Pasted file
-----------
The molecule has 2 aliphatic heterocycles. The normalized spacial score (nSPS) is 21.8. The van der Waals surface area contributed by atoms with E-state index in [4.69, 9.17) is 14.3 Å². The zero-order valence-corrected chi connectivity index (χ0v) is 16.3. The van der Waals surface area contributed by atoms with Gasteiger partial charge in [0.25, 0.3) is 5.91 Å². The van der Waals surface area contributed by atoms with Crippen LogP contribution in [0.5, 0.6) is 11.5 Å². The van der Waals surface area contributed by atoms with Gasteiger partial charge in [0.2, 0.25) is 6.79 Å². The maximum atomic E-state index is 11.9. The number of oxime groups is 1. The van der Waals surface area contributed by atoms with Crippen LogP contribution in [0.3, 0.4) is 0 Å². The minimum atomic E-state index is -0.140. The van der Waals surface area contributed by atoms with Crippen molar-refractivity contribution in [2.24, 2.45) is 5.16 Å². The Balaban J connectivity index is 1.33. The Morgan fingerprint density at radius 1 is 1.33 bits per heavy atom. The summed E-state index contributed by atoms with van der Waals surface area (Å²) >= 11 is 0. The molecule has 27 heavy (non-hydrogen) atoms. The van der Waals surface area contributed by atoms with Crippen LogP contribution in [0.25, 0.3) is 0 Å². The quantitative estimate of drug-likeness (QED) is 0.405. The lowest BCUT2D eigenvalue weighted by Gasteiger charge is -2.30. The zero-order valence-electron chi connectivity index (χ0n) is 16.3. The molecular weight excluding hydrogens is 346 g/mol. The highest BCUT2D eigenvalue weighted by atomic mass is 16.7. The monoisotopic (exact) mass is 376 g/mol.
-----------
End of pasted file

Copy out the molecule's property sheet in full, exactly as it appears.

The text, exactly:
The molecule has 2 aliphatic heterocycles. The normalized spacial score (nSPS) is 21.8. The van der Waals surface area contributed by atoms with E-state index in [4.69, 9.17) is 14.3 Å². The zero-order valence-corrected chi connectivity index (χ0v) is 16.3. The van der Waals surface area contributed by atoms with Gasteiger partial charge in [0.25, 0.3) is 5.91 Å². The van der Waals surface area contributed by atoms with Crippen LogP contribution in [0.5, 0.6) is 11.5 Å². The van der Waals surface area contributed by atoms with Gasteiger partial charge in [0.2, 0.25) is 6.79 Å². The maximum atomic E-state index is 11.9. The number of oxime groups is 1. The van der Waals surface area contributed by atoms with Crippen LogP contribution in [0.3, 0.4) is 0 Å². The minimum atomic E-state index is -0.140. The van der Waals surface area contributed by atoms with Crippen molar-refractivity contribution in [2.24, 2.45) is 5.16 Å². The Balaban J connectivity index is 1.33. The Morgan fingerprint density at radius 1 is 1.33 bits per heavy atom. The summed E-state index contributed by atoms with van der Waals surface area (Å²) >= 11 is 0. The molecule has 27 heavy (non-hydrogen) atoms. The van der Waals surface area contributed by atoms with Crippen LogP contribution in [0.25, 0.3) is 0 Å². The quantitative estimate of drug-likeness (QED) is 0.405. The lowest BCUT2D eigenvalue weighted by Gasteiger charge is -2.30. The zero-order valence-electron chi connectivity index (χ0n) is 16.3. The molecular weight excluding hydrogens is 346 g/mol. The highest BCUT2D eigenvalue weighted by atomic mass is 16.7. The monoisotopic (exact) mass is 376 g/mol.